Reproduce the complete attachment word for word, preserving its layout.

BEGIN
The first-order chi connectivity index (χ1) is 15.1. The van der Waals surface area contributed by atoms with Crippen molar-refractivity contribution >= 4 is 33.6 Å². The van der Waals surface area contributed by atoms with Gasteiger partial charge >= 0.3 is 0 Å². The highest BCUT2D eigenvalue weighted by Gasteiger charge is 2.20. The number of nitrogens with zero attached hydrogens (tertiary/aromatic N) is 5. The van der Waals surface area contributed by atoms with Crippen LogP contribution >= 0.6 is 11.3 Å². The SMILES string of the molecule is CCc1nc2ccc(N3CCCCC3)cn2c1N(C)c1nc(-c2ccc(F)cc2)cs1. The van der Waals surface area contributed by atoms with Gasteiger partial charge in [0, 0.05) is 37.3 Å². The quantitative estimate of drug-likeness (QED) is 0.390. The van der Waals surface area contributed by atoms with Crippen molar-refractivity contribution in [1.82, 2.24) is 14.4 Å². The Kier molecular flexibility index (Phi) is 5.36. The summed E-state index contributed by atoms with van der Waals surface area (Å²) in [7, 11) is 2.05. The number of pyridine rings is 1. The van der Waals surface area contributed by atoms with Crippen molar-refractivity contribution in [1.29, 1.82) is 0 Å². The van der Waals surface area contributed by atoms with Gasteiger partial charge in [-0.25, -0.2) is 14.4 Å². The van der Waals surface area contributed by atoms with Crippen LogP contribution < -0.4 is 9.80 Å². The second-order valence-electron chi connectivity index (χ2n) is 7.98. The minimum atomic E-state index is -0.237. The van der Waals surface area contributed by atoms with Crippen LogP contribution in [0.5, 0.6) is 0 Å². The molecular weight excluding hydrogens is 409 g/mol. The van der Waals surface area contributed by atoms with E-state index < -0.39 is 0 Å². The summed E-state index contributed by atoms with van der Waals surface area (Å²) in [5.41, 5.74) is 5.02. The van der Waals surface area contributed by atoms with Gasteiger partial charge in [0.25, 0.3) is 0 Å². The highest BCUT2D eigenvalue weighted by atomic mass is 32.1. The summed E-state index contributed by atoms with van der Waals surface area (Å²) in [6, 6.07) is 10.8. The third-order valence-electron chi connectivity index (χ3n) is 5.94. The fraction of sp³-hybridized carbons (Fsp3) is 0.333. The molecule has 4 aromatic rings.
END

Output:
The first-order chi connectivity index (χ1) is 15.1. The van der Waals surface area contributed by atoms with Crippen molar-refractivity contribution >= 4 is 33.6 Å². The van der Waals surface area contributed by atoms with Gasteiger partial charge >= 0.3 is 0 Å². The highest BCUT2D eigenvalue weighted by Gasteiger charge is 2.20. The number of nitrogens with zero attached hydrogens (tertiary/aromatic N) is 5. The van der Waals surface area contributed by atoms with Crippen LogP contribution >= 0.6 is 11.3 Å². The SMILES string of the molecule is CCc1nc2ccc(N3CCCCC3)cn2c1N(C)c1nc(-c2ccc(F)cc2)cs1. The van der Waals surface area contributed by atoms with Gasteiger partial charge in [0, 0.05) is 37.3 Å². The quantitative estimate of drug-likeness (QED) is 0.390. The van der Waals surface area contributed by atoms with Crippen molar-refractivity contribution in [1.82, 2.24) is 14.4 Å². The Kier molecular flexibility index (Phi) is 5.36. The summed E-state index contributed by atoms with van der Waals surface area (Å²) in [7, 11) is 2.05. The number of pyridine rings is 1. The van der Waals surface area contributed by atoms with Crippen molar-refractivity contribution in [1.29, 1.82) is 0 Å². The van der Waals surface area contributed by atoms with Gasteiger partial charge in [-0.25, -0.2) is 14.4 Å². The van der Waals surface area contributed by atoms with Crippen LogP contribution < -0.4 is 9.80 Å². The second-order valence-electron chi connectivity index (χ2n) is 7.98. The minimum atomic E-state index is -0.237. The van der Waals surface area contributed by atoms with Crippen LogP contribution in [0.5, 0.6) is 0 Å². The molecular weight excluding hydrogens is 409 g/mol. The van der Waals surface area contributed by atoms with E-state index < -0.39 is 0 Å². The summed E-state index contributed by atoms with van der Waals surface area (Å²) in [5.41, 5.74) is 5.02. The van der Waals surface area contributed by atoms with Gasteiger partial charge in [0.25, 0.3) is 0 Å². The highest BCUT2D eigenvalue weighted by atomic mass is 32.1. The summed E-state index contributed by atoms with van der Waals surface area (Å²) in [6, 6.07) is 10.8. The third-order valence-electron chi connectivity index (χ3n) is 5.94. The fraction of sp³-hybridized carbons (Fsp3) is 0.333. The molecule has 4 aromatic rings.